Decluttering bedroom closets is a larger, longer project than sinks and medicine cabinets. If you can dedicate the time to doing it in one go, which might take several hours or more if you have a lot of clothes, that is best. But if you have too much for one session, permit yourself to make it a part of your regular declutter routine until it’s done. (If you don’t already have a routine, we suggest you take a look at our Best 12 Low-Stress Tips for How to Declutter Your Home.)
In the long run, the best way to keep your closet decluttered is simply to pay attention to what you haven’t worn in a long time and to overcome the problems above to dispose of those things. An easy way to do this is to incorporate clothing disposal into your regular closet-decluttering routine. And we certainly recommend looking through our suggestions from 10 Affordable Closet Organizer Solutions to Declutter Your Bedroom.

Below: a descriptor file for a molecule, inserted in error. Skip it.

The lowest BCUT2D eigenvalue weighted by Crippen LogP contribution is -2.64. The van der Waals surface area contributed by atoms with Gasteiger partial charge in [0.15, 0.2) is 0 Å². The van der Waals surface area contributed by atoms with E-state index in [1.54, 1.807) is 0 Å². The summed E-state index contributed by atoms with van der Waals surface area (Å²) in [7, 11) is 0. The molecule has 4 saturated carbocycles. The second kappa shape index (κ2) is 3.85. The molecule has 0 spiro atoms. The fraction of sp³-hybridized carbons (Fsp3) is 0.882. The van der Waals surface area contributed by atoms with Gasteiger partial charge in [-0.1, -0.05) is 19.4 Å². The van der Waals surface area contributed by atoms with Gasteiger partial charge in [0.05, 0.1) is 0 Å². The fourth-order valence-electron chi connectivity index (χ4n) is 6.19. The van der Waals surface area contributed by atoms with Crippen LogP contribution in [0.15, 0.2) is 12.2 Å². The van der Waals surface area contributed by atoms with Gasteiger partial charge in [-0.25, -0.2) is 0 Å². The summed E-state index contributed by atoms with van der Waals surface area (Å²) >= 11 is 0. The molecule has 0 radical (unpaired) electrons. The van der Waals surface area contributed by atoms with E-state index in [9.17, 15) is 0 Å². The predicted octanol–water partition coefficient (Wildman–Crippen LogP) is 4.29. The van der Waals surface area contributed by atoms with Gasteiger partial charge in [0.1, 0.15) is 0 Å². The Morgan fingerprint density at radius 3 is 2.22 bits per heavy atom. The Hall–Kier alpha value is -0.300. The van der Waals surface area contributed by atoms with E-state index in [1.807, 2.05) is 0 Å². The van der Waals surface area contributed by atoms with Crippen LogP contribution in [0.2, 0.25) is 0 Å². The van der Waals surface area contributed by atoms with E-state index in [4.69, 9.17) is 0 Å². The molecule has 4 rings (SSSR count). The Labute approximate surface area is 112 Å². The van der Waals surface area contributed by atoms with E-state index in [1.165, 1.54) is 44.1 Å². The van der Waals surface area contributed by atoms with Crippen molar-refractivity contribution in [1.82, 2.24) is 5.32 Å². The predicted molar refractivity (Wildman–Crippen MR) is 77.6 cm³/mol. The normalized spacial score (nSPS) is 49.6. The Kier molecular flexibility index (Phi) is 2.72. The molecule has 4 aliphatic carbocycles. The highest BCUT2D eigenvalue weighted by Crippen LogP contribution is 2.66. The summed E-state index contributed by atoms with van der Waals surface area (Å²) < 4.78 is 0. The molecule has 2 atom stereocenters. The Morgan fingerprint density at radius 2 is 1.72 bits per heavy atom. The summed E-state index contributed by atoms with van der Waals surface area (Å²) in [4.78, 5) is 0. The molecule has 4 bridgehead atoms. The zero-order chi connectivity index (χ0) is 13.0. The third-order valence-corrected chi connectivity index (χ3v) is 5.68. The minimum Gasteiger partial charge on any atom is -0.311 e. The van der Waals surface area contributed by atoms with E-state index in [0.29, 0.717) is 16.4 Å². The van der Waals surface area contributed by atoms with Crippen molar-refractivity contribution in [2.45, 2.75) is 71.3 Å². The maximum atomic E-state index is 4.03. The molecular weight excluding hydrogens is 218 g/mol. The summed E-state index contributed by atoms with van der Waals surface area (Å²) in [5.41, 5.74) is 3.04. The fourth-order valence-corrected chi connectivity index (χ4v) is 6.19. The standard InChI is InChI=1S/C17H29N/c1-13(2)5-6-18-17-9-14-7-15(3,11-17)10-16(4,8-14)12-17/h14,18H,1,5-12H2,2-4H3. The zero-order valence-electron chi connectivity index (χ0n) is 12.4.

4. Under Your Beds
We dislike looking under beds. Any beds. It is incredible what you can sometimes see down there! It’s a breeding ground for families of dust bunnies, of course, but there might also be years-old food crumbs, old papers, kids’ stuffies and toys, pens, and many more things that we’ve cut out of this never-ending list for the sake of brevity. The source of this clutter is two-fold: things fall easily under many beds, and it’s tough to get things that are under the bed out from where they are. Simple!
Decluttering under the bed is typically a quick task, and could be easily incorporated into just one session of your regular decluttering routine. Since things tend to accumulate slowly under beds, possibly over the span of years, we don’t think that you need to make it a regular part of your routine.